6 comments:

  1. So the correct question would be: what makes the oligodendrocytes die?

    Then there was also evidence that the progressive MS and RRMS are the same disease, as result of the death of oligodendrocytes generate autoimmunity?

    ReplyDelete
  2. Posts like this are why I read this blog first thing each day.

    Can someone tell me please; what is the life cycle of the oligodendrocytes? Do I have the same oligodendrocyte cells that I was born with? Are they replaced etc.

    How does EBV fit into the inside Outer model?

    ReplyDelete
    Replies
    1. Aidan,

      I asked myself the same questions, I remembered the theory of Dr. Peter Stys, University of Calgary, Alberta in Canada, who says that degeneration occurs first and autoimmunity is due to play myelin in the CNS that triggers the innate immune system and that in turn acina peripheral immune cells. He even says that the form "original, pure" MS is Primary Progressive.

      Now virus leading to death of oligodendrocytes for example?
      The JC virus, for example, infects and kills oligodendrocytes.
      EBV could go causing a "slow death" of oligodendrocytes?

      Yesterday I commented on the unrelated blogger comments this month a case study of a 11 year old boy who developed a severe viral encephalitis, very similar to MS, and died. The boy underwent a stem cell transplant, and died a month and a half after treatment. The presence of virus, in which case the coronavirus was just came to be detected by at autopsy more refined methods which detect molecules emitted by certain viruses.

      https://multiplesclerosisnewstoday.com/2016/10/05/respiratory-system-virus-coronavirus-may-trigger-ms-other-neurological-disease

      http://www.nejm.org/doi/full/10.1056/NEJMc1509458?rss=searchAndBrowse&#t=article

      Delete
  3. 1. More evidence in journal article that supports "inside out" hypothesis:

    The study, “Structural Transition in Myelin Membrane as Initiator of Multiple Sclerosis,” was published in the Journal of the American Chemical Society (JACS)

    2. Why are many researchers so convinced that there is an autoimmune process causing progression? Is it possible that a demyelinated axon will just go through process of adding Na and Ca channels and eventually trigger apoptosis anyways in absence of an immune response? The lack of efficacy of current immunotherapies (alemtuzumab, Tysabri, Gilenya, CRABs) in progressive MS and the lack of T and B cells on pathology specimens in the atrophied grey matter in autopsies of MS patient brains would support this, wouldn't it?

    ReplyDelete
  4. As a PPMSer, to whom "relapses" have been a largely alien concept, the theory of inside-outside (or inside-outside-inside) makes a lot more sense, intuitively speaking.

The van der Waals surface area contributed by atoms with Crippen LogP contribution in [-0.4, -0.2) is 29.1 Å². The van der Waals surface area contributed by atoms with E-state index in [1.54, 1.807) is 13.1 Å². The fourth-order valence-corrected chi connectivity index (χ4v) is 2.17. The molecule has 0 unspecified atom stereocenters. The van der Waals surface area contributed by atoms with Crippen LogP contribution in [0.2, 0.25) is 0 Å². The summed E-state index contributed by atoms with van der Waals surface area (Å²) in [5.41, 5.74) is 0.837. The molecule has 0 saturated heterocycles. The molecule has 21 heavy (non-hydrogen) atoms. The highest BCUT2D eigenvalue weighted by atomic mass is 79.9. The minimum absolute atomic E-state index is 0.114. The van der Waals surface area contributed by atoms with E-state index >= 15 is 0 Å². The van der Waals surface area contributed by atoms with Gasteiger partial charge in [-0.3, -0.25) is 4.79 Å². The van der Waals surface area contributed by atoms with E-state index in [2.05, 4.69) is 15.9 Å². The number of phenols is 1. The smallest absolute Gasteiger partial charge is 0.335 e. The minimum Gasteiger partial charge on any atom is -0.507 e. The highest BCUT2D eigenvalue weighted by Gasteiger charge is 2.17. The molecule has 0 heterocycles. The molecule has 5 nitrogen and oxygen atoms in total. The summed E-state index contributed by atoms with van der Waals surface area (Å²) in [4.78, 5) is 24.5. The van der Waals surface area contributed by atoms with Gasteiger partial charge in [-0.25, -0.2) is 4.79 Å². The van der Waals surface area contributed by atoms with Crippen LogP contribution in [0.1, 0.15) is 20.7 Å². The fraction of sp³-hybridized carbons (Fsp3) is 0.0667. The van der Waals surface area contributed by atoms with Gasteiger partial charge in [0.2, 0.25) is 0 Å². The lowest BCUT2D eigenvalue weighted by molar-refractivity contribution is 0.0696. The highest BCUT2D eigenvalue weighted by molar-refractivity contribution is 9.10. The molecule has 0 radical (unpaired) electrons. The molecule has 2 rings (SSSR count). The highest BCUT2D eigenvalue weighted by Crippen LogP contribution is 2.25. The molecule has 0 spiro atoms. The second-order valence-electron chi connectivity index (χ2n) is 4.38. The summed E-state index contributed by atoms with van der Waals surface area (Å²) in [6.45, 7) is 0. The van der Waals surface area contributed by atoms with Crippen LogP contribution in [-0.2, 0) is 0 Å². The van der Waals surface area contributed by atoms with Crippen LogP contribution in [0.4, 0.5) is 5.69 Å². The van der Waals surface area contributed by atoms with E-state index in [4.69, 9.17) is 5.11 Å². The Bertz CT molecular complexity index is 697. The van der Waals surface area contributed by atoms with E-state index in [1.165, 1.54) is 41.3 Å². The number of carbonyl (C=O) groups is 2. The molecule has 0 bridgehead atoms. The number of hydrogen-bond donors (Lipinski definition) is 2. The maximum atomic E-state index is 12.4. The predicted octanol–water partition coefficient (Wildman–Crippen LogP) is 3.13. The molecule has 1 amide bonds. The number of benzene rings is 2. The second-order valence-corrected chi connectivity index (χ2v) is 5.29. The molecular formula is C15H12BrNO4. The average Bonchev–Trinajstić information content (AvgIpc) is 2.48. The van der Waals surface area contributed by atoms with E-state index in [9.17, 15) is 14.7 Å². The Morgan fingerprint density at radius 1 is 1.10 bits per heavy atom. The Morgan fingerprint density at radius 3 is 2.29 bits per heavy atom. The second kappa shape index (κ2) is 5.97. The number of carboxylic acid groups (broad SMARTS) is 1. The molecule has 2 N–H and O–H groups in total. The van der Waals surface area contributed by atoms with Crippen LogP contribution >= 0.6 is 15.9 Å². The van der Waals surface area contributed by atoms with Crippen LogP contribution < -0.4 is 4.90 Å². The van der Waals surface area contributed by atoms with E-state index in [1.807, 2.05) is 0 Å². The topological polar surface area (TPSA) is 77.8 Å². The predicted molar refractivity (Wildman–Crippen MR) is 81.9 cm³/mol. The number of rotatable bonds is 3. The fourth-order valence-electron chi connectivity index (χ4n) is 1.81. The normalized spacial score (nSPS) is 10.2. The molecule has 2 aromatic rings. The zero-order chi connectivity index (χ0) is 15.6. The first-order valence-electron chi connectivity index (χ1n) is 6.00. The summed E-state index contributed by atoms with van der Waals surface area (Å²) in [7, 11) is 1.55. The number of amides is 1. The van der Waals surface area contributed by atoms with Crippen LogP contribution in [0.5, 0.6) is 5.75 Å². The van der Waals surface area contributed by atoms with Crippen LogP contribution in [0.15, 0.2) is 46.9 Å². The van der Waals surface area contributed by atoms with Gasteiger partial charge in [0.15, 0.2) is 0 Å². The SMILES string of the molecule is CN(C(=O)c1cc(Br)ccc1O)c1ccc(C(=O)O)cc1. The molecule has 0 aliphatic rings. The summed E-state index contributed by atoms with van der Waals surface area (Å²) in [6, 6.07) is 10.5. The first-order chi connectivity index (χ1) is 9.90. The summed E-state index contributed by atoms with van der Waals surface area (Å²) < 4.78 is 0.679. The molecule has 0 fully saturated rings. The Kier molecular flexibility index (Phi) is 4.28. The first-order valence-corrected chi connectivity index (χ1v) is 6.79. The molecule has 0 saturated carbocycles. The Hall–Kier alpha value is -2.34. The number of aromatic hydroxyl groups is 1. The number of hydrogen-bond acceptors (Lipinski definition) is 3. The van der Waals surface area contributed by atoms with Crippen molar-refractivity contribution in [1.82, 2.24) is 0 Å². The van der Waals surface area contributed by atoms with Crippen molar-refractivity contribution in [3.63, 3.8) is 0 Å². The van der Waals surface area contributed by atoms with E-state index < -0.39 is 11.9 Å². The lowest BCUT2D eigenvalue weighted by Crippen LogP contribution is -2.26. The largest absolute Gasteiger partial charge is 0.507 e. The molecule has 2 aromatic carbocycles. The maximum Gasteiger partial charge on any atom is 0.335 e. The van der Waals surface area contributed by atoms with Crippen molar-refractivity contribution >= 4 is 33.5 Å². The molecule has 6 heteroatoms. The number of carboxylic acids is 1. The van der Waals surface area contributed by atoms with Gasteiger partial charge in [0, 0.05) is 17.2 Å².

Such studies are more coal to my fires of scepticism that "outside DMTs" are ever going to be the ultimate panacea, certainly not for PPMS. We need to find the trigger, the beginning, and stop the neurodegeneration / oligodendrocyte death.

    Of course, this is not a "scientific opinion". This is just the personal conviction of one PPMSer. (And I have yet to read anything on this blog or elsewhere to sway that conviction much.)

    ReplyDelete
  5. There are some other interesting ideas as well.

    Last year some research occurred in mice where a single drop of blood in the CNS set off an immune response. This did not make a whole lot of sense to me. Several months later I had some twitter dialog with a brain surgeon who told me that in TIA and stroke immune responses can and do happen. The talk also involved CCVSI towards forward blood pressure and lack of proper discharge from the CNS may result in small TIA issues which may set off an immune response. He said it may well explain that some people appear to have exacerbation relief from the procedure. He also said it would be more complex than what is commonly discussed re: the mechanisms believed associated with this procedure.

    Then, there is the research finding last year at University of Western Virginia related to linkage between the CNS and the peripheral immune system. Both considered for years to be independent of one another and may well be interlinked.

    Thus perhaps its not in or out but in reality both. People with MS are said to have a weaker T-Regulatory system .vs. healthy people. Some say with Alemtuzumab it appears that over years the T-Reg comes back stronger.

    Perhaps there are many trigger points to a hypersensitive immune system. Other conditions where the immune system attacks healthy body tissues "logically" would be related yet, it appears never do the research minds meet in this?

    ReplyDelete

Please note that all comments are moderated and any personal or marketing-related submissions will not be shown.